Mafia-Style Exegesis

Having now visited many churches, listened to thousands of sermons, and preached a few myself, I have noticed the wide variety of exegesis. I've complained elsewhere about paregesis (preaching alongside the text, but never actually preaching the text). Here, I want to complain, if you'll so indulge me, about Mafia-Style exegesis. This gangster way of... Continue Reading →

What Happened at Peor? Part 3

General Canaanite Religion Although the religion of Baal Peor has not been identified in any archeological discovery, Ancient Near East discoveries indicate the nature of the religion of Baal Peor. Before the rise of ANE archeology, knowledge of the religion of Canaan was limited to the Hebrew Bible. The authors of Hebrew Bible wrote for... Continue Reading →

Podcast Teaser: A Grimm Way of Law

So, I'm working on a podcast that will be fascinating. I'm not going to give the subject away yet, but part of my research involves Jacob Grimm--the guy who coauthored Grimm's Fairy Tales. While most of his work revolved around ancient German folktales, he also wrote on legal subjects as well. He used his folktale... Continue Reading →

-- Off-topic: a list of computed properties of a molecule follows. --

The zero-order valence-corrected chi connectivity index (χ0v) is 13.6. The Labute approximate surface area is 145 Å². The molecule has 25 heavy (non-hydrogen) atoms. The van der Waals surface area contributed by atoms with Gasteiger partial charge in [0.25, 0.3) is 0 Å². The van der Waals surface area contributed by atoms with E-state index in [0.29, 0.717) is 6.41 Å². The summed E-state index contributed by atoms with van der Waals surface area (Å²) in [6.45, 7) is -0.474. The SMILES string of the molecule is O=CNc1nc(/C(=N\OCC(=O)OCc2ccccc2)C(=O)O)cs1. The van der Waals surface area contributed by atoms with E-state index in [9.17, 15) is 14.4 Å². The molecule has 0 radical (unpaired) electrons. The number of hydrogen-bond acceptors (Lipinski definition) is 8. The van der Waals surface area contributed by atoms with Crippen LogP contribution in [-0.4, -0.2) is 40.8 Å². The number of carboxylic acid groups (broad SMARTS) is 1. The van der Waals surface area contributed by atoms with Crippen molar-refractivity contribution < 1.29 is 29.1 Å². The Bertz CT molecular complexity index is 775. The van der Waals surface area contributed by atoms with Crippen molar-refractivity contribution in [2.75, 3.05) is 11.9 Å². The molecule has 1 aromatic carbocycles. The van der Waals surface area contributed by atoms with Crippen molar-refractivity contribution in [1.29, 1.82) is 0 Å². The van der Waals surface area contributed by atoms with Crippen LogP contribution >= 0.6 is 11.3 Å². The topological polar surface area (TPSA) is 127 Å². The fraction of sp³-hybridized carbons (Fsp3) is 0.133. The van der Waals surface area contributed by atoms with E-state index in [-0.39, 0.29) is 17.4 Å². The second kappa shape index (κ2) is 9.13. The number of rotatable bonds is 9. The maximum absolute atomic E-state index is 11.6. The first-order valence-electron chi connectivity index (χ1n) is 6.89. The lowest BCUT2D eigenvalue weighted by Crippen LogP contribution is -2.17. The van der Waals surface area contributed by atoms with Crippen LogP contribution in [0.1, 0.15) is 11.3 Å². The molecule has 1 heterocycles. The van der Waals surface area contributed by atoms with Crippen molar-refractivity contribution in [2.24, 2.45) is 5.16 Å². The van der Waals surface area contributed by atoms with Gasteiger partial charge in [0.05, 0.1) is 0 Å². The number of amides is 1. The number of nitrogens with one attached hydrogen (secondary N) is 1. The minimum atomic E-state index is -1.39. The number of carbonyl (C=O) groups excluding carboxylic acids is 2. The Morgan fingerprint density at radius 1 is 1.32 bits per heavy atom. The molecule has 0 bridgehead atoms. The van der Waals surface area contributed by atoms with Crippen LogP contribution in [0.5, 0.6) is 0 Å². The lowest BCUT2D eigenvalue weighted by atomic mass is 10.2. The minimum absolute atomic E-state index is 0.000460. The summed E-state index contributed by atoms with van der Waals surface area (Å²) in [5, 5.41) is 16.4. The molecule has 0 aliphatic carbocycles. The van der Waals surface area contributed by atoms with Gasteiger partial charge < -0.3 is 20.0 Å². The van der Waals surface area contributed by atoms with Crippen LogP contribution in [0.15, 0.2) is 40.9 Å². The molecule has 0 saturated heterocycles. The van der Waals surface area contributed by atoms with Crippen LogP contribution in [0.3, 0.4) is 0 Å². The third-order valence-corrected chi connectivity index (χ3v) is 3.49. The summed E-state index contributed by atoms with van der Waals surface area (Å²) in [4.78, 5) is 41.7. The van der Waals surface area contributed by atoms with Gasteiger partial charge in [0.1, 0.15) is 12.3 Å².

What Happened at Peor? Part 2

The Balaam Inscription Outside of the Hebrew Bible, the only other related textual source is what scholars have called the Balaam Inscription. During the 1967 archeology season at Tell Deir 'Allā,[1] a worker was shoveling away debris out of a temple complex when he noticed a piece of plaster with some ancient text on it.... Continue Reading →

What Happened at Peor? Part 1

“While Israel remained at Shittim, the people began to play the harlot with the daughters of Moab. For they invited the people to the sacrifices of their gods, and the people ate and bowed down to their gods.”[1] God burned with anger and Moses commanded: “Take all the chiefs of the people, and impale them... Continue Reading →

A Parable on Racial Relations

A certain man went down from Morocco to South Africa and fell among slave-traders, which stripped him of his raiment, and brought him to America. They beat him and left him half dead in the ghetto. His brother saw him in the way, but he had no resources to help. He begged for help from... Continue Reading →

Toward Racial Reconciliation

Our churches today tend to be divided along racial lines. Thankfully, the lines are not as stiff as they once were. But still, if you walk into a church, you are going to find it predominately made up of one race. But there is an unfortunate development in many churches: we all may be one... Continue Reading →

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